(Read Part I here.)
Concepts don’t arise out of nothing. Rather, they are the result of the human quest to make sense out of our experience. They bubble up from the mind’s complex process of sorting, combining, re-configuring, and assigning meaning to the massive data set that is our individual and collective sensory input.
Each new concept is a response to new conditions and is based upon certain underlying assumptions about the nature of reality upon which are built the new idea. Capitalism, socialism, and communism (CSC) were conceptual responses to the new-found liberation from the Imperial structures of monarchy and the Church that appeared out of the Enlightenment.
Under the feudal systems of Europe, everything was owned by the King and controlled by the network of titled nobility. This social system was distributed widely throughout the world for much of human history. Any society that was not functioning within a simple tribal system of organization generally developed some type of feudal society. Under feudalism, freedom, in a social and economic sense, is almost completely unknown. Your life is determined by birth, and all economic choices are highly regulated by the royal class.
CSC were the new ideas generated by the potential for a newfound freedom, the freedom to determine one’s economic destiny. Of course, originally, such freedom was still highly limited within society, to the men who were of a certain class, and later, race. However, over the past 250 years, the notion of freedom and equity has expanded to include an ever-greater percentage of the population, and much of the conflict between the three pillars of CSC is a conflict over who is free to do what to whom in the economic and social sphere.
Yet despite this desire for freedom, and in spite of the expansion of the groups who are allowed to freely participate in society, something is still wrong. Are the oligarchs of today that much different from the feudal lords of the 13th century? Are the boundary limitations of nation states so much different from the boundaries of the old fiefdoms? Did socialism and communism really provide a better, more equitable life for those in the Soviet Union or, now, in Communist China? These are but a few of the questions that have moved me to search for new terms, new concepts, and they bring me to the central underlying assumption for these new terms: the problems that arise in human societies are not the result of using the “wrong” system; the problems start with the human beings themselves.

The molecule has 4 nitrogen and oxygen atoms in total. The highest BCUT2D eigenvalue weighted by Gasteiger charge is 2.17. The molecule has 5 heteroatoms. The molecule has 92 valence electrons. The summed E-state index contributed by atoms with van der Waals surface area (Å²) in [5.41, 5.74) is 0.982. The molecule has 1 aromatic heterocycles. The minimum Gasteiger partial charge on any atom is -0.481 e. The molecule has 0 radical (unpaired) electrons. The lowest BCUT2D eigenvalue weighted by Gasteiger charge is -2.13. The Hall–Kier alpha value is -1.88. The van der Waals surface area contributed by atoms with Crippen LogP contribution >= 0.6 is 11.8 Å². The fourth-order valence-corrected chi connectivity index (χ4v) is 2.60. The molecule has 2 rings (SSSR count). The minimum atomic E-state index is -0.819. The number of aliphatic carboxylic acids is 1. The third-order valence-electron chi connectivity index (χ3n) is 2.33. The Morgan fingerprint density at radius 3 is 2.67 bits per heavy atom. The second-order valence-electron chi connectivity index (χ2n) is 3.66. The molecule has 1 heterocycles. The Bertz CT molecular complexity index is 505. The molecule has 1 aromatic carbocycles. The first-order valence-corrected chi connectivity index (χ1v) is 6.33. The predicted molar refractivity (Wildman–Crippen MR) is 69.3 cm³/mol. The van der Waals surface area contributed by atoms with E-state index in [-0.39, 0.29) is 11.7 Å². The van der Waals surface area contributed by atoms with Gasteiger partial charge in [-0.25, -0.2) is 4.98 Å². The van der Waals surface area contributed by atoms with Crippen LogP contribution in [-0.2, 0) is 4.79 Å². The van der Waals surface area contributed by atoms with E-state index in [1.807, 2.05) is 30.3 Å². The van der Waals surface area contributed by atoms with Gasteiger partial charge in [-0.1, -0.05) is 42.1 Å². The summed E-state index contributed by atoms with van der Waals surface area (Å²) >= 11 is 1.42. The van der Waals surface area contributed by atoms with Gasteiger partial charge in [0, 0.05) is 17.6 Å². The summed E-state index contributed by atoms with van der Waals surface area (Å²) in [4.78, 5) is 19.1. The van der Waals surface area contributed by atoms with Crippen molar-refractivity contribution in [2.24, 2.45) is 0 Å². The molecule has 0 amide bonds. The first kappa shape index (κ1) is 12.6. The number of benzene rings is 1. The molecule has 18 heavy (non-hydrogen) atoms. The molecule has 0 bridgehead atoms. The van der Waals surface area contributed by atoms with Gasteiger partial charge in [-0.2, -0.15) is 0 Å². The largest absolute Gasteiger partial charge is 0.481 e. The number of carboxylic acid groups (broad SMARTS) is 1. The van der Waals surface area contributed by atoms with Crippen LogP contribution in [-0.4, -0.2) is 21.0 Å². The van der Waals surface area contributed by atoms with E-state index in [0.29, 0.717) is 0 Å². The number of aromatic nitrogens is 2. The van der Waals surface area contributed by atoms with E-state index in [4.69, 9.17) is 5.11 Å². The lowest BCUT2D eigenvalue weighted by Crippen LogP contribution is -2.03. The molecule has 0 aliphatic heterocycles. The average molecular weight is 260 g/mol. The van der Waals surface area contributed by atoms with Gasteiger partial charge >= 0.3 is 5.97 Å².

In looking at human systems of organization, by whatever name, it’s clear that any system can sometimes work well, and sometimes work poorly. I’ve never known anyone who strongly objects to a private company with positive communication, a living wage, and healthy working conditions, one that provides meaningful work for those it employs. And millions of people every year love going to our national parks, pieces of land held in common by the government for the enjoyment of all. On the other hand, companies that exploit their workers and their communities are generally despised, as are mindless government bureaucrats who appear to create rules and problems for their own sake and out of a desire to control others. Even within spiritual community structures, another method of human organization, there are times when the system works well for the good of all and there are times when they are abusive and degrading.
Noticing this pattern—that all systems can work well or poorly—I come to my first assumption in the creation of new terms for social construction: concepts that name social systems must address the nature of the human being as a key component to either a just/good or unjust/bad system.
A second assumption that I make in developing my new terms is that the world is a living whole that is fundamentally indivisible. However, at the same time, we humans need and use boundaries to help us organize life and society. These two truths exist in tension and so any construction of a social understanding must account for them, but also must always favor the indivisible whole as being more important, and permanent, than the arbitrary, and temporary, human boundaries.
Centering these two key assumptions—the central importance of both the human condition and the wholeness of nature—I now turn to a description of my new concepts in Part III.
Reality Changing Observations:
1. What are some systems that you have witnessed work well in some companies/nations/settings but poorly in others? Why the difference in outcomes?
2. What is your reactions to the two assumptions described above?
3. In what ways is our current lifestyle similar to the feudal system our ancestors lived in hundreds of years ago?